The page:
A legal malpractice case is different from other types of cases in that not only must it be proven that the lawyer screwed up, it must also be proven that the underlying case would have been successful. In order to prove that the lawyer screwed up, evidence needs to be presented to show that there the lawyer had a duty to the client, the lawyer breached that duty and because of that the client suffered damages.
In a recent Connecticut Appellate Court decision, a client filed a legal malpractice claim against her former lawyer for the mishandling of her divorce proceeding. After the client and her former spouse reached a settlement agreement, they appeared in court to finalize it however the client refused to proceed. Her lawyer successfully withdrew from the case and the client represented herself at trial. The lawyer filed suit against the client to recover unpaid legal fees and the client, continuing to represent herself, filed a counterclaim for legal malpractice. During the legal malpractice proceeding, the judge would not allow the client to testify as to the harm she suffered while representing herself in the underlying divorce action because a lay person is not allowed to give expert testimony. The client did not have an expert witness to testify on her behalf and therefore she was unable to prove her claim.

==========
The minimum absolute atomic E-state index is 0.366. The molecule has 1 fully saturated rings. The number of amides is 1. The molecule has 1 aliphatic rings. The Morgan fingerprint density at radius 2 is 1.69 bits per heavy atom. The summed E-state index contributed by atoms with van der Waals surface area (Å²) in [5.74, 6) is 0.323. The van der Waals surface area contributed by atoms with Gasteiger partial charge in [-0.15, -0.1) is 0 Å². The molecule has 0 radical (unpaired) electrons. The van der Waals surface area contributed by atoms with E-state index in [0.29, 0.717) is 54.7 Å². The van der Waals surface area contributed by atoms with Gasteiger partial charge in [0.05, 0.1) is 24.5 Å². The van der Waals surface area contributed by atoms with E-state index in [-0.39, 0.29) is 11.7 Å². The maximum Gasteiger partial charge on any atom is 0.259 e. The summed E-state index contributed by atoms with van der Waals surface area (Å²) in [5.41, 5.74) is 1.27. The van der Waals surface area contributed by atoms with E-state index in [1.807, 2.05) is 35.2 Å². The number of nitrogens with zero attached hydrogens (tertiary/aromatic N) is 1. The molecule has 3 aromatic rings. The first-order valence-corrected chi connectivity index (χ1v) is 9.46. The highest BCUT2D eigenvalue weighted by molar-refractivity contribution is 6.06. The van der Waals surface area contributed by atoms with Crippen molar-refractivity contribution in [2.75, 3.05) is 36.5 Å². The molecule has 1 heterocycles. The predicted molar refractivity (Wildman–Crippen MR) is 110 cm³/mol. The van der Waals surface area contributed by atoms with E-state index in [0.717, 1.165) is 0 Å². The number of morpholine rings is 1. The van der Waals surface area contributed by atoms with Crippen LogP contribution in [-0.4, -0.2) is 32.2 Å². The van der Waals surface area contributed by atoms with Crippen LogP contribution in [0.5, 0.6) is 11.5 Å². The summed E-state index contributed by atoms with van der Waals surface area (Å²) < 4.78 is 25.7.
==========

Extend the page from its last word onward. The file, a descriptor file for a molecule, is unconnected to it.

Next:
In the state of Connecticut, a legal expert must testify to prove certain aspects of a legal malpractice case. It is evident by the above decision that the courts strictly adhere to this requirement. The only exception the court notes is when the lawyer’s conduct is so obviously negligence that an expert would become unnecessary. In short, unless the lawyer handling your legal malpractice case believes she can prove that your prior lawyer’s conduct was so obviously negligent that an expert is unnecessary, you should be prepared to have an expert offer an opinion in your legal malpractice case. Contact our office to discuss your potential legal malpractice claim.